What’s new, of course, is that North Korea no longer directly threatens only Seoul or nearby neighbors like Japan. In July, U.S. officials told Reuters that North Korea’s latest test of an intercontinental ballistic missile shows that it may be able to strike nearly anywhere in the continental United States. That danger is new to U.S. cities and territories, not Seoul. Promises from Defense Secretary Jim Mattis that the U.S. would ultimately prevail in any armed exchange aren’t very reassuring for residents of the South Korean capital: The city suffers catastrophic damage in even the best scenarios of a conflict on the peninsula.

There is another element to this crisis that does feel different, however: the American president. Bong Youngshik, a research fellow at Yonsei University Institute for North Korean Studies, says that Donald Trump is “an untested and new phenomenon” in the decades-old conflict. “He presents an idiosyncrasy to Koreans …. unpredictability.” But that unpredictability could be an asset in pressuring North Korea: “That is, he may really put his words into actions, including military actions.”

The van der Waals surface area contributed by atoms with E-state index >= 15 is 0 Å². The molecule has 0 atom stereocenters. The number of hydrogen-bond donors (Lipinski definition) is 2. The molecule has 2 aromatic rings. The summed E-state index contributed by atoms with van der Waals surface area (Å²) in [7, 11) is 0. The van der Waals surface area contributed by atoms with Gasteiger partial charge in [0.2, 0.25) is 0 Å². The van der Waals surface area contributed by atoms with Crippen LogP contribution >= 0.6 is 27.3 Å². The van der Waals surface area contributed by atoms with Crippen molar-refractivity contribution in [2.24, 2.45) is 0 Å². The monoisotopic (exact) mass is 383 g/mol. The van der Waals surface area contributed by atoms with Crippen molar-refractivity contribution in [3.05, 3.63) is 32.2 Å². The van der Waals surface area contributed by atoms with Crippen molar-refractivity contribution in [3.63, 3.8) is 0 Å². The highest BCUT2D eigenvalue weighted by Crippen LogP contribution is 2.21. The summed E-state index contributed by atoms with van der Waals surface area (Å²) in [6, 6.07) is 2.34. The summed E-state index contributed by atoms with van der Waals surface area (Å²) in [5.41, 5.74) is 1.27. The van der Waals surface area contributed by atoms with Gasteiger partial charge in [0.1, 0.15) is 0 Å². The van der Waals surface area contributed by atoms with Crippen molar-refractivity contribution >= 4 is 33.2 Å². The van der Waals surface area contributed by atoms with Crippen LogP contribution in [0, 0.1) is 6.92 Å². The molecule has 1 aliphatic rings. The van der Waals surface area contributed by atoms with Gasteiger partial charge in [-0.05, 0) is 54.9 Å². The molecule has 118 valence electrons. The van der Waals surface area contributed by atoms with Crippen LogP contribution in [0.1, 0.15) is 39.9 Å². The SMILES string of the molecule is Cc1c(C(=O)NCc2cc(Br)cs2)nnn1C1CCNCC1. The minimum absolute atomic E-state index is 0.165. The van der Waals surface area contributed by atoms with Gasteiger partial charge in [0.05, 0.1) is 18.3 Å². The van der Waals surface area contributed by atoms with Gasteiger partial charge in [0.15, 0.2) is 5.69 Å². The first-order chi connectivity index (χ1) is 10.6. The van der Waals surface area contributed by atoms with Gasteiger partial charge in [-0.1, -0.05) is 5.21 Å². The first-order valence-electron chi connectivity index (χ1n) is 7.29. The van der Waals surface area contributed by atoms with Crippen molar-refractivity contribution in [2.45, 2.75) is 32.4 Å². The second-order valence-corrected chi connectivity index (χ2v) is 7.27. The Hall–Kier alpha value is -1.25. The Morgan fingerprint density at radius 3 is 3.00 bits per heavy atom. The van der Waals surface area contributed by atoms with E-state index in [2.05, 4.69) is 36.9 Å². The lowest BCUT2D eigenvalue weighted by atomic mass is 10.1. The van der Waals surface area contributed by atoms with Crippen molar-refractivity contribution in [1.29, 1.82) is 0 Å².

But Bong says rather than stockpiling ramen, the young generation in Seoul is “aware of the possibility of the government potentially manipulating the security issues in order to restrain civic liberty, which happened during the era of (South Korean) military dictatorship.”